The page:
It’s hard not to pay attention to a band that professes to “play songs you’ve probably heard in ways you never imagined.” But that’s just one of myriad mysteries surrounding the enigmatic Greyhounds Touched by X-Ray, a promising new band on the St. Louis music scene.
There’s also the question of where the band got its zany name. And how these ersatz musicians from all over the map managed to come together in the first place. Also, who is picking the songs for a Father’s Day set list that can be described as eclectic at best?
Greyhounds Touched by X-Ray is a super group of sorts, if drawing from seminal St. Louis County high school bands counts toward that designation. The members are veterans of bands such as People, Titus’ Mother, and The Tones, a little-known folk duo, perhaps the most deservedly unheralded of the group.
Already with two live albums under their belt—their debut “At the Zoo” and the quick follow-up release, “Party at Mary’s,” both recorded on rudimentary equipment—the Hounds are making only their third area appearance on Sunday, at JP’s Corner Sports Bar. A big crowd is expected because there’s no cover charge.
The band has already created some rumblings among a small but exceedingly loyal fan base—consisting mostly of about 150 people they went to high school with—by busting out of their self-imposed 1970s straight jacket. The first two albums consisted mostly of covers of tired songs from the lost decade of their youth, covered in such a way as to entice sedentary school mates from the dinner table and onto the dance floor.
Judging by a recent rehearsal session, the band seems to have reinvented itself as a whacky alt-country band, with new roots digging back into the 50s. The choice of material, which ranges from covers of Jimmie Rodgers’ “Miss the Mississippi” to “Hearts of Stone” by the Jewels, is eclectic to say the least.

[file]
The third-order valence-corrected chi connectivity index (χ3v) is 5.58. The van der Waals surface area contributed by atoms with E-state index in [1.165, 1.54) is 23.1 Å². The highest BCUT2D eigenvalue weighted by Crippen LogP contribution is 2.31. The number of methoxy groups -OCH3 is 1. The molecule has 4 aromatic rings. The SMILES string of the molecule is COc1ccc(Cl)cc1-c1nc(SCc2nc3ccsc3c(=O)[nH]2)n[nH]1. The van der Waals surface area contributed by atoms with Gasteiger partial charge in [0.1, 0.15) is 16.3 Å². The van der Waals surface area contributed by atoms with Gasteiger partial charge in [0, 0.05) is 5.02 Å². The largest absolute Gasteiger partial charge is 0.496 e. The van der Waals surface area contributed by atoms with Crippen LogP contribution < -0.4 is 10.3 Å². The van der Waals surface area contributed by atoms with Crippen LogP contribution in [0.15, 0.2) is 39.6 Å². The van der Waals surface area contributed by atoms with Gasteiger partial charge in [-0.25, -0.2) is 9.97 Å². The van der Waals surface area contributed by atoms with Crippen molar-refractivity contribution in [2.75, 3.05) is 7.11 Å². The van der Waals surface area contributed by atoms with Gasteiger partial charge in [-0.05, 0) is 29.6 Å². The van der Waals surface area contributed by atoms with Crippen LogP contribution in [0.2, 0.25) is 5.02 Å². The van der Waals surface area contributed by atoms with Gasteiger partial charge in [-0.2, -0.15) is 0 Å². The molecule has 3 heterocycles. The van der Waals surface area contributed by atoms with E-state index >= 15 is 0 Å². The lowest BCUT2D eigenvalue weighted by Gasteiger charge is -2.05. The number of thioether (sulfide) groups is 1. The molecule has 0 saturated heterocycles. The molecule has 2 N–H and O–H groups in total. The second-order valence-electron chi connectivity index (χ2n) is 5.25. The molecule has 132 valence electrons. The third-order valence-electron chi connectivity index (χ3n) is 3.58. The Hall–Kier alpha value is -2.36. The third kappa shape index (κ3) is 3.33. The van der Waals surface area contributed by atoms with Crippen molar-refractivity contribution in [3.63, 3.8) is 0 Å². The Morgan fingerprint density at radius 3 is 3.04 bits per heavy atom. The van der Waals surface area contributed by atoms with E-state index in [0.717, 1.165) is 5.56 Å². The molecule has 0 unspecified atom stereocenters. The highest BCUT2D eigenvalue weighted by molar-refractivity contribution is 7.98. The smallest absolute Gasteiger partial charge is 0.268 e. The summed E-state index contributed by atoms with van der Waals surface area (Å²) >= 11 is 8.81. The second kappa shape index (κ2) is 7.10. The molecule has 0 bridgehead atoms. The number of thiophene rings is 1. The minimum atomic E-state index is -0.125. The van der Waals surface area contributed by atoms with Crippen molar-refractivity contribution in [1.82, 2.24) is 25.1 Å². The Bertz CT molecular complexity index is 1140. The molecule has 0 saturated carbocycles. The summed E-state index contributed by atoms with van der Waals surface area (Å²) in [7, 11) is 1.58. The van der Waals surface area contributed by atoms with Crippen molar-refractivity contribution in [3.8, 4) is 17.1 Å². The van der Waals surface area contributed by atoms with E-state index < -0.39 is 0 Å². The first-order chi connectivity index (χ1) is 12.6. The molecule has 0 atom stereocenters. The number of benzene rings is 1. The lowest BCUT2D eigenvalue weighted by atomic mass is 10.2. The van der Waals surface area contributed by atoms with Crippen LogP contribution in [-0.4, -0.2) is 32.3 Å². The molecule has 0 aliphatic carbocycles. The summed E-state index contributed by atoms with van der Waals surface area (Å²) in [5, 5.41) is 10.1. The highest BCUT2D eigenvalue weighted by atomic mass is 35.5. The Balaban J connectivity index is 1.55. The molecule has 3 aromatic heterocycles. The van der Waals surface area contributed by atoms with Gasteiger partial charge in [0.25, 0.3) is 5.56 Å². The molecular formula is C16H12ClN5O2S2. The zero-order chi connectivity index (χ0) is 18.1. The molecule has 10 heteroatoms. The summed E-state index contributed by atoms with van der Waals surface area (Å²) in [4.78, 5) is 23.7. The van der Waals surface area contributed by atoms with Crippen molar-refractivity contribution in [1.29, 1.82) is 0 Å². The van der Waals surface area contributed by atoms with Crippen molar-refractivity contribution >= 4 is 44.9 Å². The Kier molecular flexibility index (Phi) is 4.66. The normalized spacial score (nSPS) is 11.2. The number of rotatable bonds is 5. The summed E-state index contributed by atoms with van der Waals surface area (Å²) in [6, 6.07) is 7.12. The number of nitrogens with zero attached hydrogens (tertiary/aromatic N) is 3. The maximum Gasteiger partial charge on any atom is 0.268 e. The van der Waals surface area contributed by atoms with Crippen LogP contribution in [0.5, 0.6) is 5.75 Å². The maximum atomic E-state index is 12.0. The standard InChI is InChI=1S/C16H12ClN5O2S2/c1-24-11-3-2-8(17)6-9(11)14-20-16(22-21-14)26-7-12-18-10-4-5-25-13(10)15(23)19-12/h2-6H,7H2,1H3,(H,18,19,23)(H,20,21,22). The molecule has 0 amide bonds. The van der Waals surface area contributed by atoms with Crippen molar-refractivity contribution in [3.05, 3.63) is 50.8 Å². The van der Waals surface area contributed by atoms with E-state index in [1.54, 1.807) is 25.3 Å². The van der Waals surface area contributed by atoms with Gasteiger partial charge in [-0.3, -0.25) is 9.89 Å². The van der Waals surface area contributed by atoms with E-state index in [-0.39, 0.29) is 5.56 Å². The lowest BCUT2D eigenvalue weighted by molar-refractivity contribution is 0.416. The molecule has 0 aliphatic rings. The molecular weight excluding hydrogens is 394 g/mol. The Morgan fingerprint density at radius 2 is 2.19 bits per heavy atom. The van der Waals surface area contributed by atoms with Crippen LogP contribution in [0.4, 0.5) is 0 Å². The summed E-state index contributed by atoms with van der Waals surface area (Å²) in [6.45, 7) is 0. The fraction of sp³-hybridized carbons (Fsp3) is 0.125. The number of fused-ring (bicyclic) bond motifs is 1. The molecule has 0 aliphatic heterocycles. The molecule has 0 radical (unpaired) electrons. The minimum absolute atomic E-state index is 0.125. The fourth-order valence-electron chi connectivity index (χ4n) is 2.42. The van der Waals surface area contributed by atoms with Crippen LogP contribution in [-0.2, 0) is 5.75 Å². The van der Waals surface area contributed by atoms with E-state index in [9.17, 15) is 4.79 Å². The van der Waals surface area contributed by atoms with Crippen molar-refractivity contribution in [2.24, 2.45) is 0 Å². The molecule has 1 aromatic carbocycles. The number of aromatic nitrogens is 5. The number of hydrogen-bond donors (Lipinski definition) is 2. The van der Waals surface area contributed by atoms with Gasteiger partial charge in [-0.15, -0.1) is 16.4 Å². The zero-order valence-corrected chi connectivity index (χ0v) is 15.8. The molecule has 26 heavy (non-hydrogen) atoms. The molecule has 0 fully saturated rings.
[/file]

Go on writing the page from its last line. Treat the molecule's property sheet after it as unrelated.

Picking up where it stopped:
The band is saved by a solid rhythm section anchored by John Peil on drums, Joe McGrath on bass, and Boyce Thompson on keyboards. The band’s three vocalists, Sophie Carpenter, Mary Vassar, and McGrath, create a Phil Spector-like wall of country sound that enables them to cover with confidence choice chestnuts such as “Crystal Blue Persuasion, which some members refer to as “Crystal Meth Persuasion”, and “Baby Don’t Go”, an obscure yet heartwarming Sonny and Cher ditty that the band turns into cool jazz. Mike Waldo’s lonesome harmonica adds fresh dimension to these tunes.
But it’s the soloing of violinist and lead guitarist Chris Voelker who really makes this band swing. Voelker, who plays professionally all over town in symphonies, hot jazz trios, and rock bands, really does the rest of the Greyhounds a favor by associating himself with them.
What this critic wants to know, of course, is where on earth the name for the band came from. It turns out that most of the band members don’t know either. Greyhounds, of course, is a reference to Clayton High School’s beloved mascot. X-rays, it turns out, is a reference to a little-known fact that the x-ray was developed in St. Louis.
What brought these elements together, however, was a trippy connection to the forgettable Roy Clark song, “Thank God and Greyhound,” about a guy who can’t wait for his girl to leave on the bus. The band rarely performs the song, though it’s listed in their repertoire.
The ridiculousness of their name aside, the band intends to record their performance this Sunday and release a third live album at a later date. To listen to their earlier work, visit their site at Soundcloud.